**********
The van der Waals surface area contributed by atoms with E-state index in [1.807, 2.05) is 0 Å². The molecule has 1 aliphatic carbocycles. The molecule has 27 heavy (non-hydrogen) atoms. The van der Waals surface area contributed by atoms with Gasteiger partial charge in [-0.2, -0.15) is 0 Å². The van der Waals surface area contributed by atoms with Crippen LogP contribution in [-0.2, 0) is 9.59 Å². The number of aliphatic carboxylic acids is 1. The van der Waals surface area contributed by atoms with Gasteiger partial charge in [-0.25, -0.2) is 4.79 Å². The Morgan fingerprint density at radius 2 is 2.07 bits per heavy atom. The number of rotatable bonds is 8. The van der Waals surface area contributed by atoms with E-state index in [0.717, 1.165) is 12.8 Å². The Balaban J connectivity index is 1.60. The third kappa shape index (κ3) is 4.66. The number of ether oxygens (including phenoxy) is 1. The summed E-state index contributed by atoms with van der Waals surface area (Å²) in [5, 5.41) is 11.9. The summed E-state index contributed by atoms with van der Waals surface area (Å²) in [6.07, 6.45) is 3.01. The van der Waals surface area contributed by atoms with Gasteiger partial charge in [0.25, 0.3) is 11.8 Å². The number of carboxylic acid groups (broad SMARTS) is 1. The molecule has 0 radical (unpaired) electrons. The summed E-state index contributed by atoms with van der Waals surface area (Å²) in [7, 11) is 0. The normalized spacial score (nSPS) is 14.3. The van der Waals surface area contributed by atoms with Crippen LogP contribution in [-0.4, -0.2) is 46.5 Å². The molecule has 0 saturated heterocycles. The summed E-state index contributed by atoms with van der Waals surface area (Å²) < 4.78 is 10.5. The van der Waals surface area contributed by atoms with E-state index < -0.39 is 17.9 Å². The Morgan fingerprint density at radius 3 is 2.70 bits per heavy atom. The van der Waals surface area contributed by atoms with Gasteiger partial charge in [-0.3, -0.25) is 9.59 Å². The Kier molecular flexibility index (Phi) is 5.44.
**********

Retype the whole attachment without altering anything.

The van der Waals surface area contributed by atoms with E-state index in [1.807, 2.05) is 0 Å². The molecule has 1 aliphatic carbocycles. The molecule has 27 heavy (non-hydrogen) atoms. The van der Waals surface area contributed by atoms with Gasteiger partial charge in [-0.2, -0.15) is 0 Å². The van der Waals surface area contributed by atoms with Crippen LogP contribution in [-0.2, 0) is 9.59 Å². The number of aliphatic carboxylic acids is 1. The van der Waals surface area contributed by atoms with Gasteiger partial charge in [-0.25, -0.2) is 4.79 Å². The Morgan fingerprint density at radius 2 is 2.07 bits per heavy atom. The number of rotatable bonds is 8. The van der Waals surface area contributed by atoms with E-state index in [0.717, 1.165) is 12.8 Å². The Balaban J connectivity index is 1.60. The third kappa shape index (κ3) is 4.66. The number of ether oxygens (including phenoxy) is 1. The summed E-state index contributed by atoms with van der Waals surface area (Å²) in [5, 5.41) is 11.9. The summed E-state index contributed by atoms with van der Waals surface area (Å²) in [6.07, 6.45) is 3.01. The van der Waals surface area contributed by atoms with Gasteiger partial charge in [0.25, 0.3) is 11.8 Å². The number of carboxylic acid groups (broad SMARTS) is 1. The molecule has 0 radical (unpaired) electrons. The summed E-state index contributed by atoms with van der Waals surface area (Å²) in [7, 11) is 0. The normalized spacial score (nSPS) is 14.3. The van der Waals surface area contributed by atoms with Crippen LogP contribution in [-0.4, -0.2) is 46.5 Å². The molecule has 0 saturated heterocycles. The summed E-state index contributed by atoms with van der Waals surface area (Å²) < 4.78 is 10.5. The van der Waals surface area contributed by atoms with E-state index < -0.39 is 17.9 Å². The Morgan fingerprint density at radius 3 is 2.70 bits per heavy atom. The van der Waals surface area contributed by atoms with Gasteiger partial charge in [-0.3, -0.25) is 9.59 Å². The Kier molecular flexibility index (Phi) is 5.44.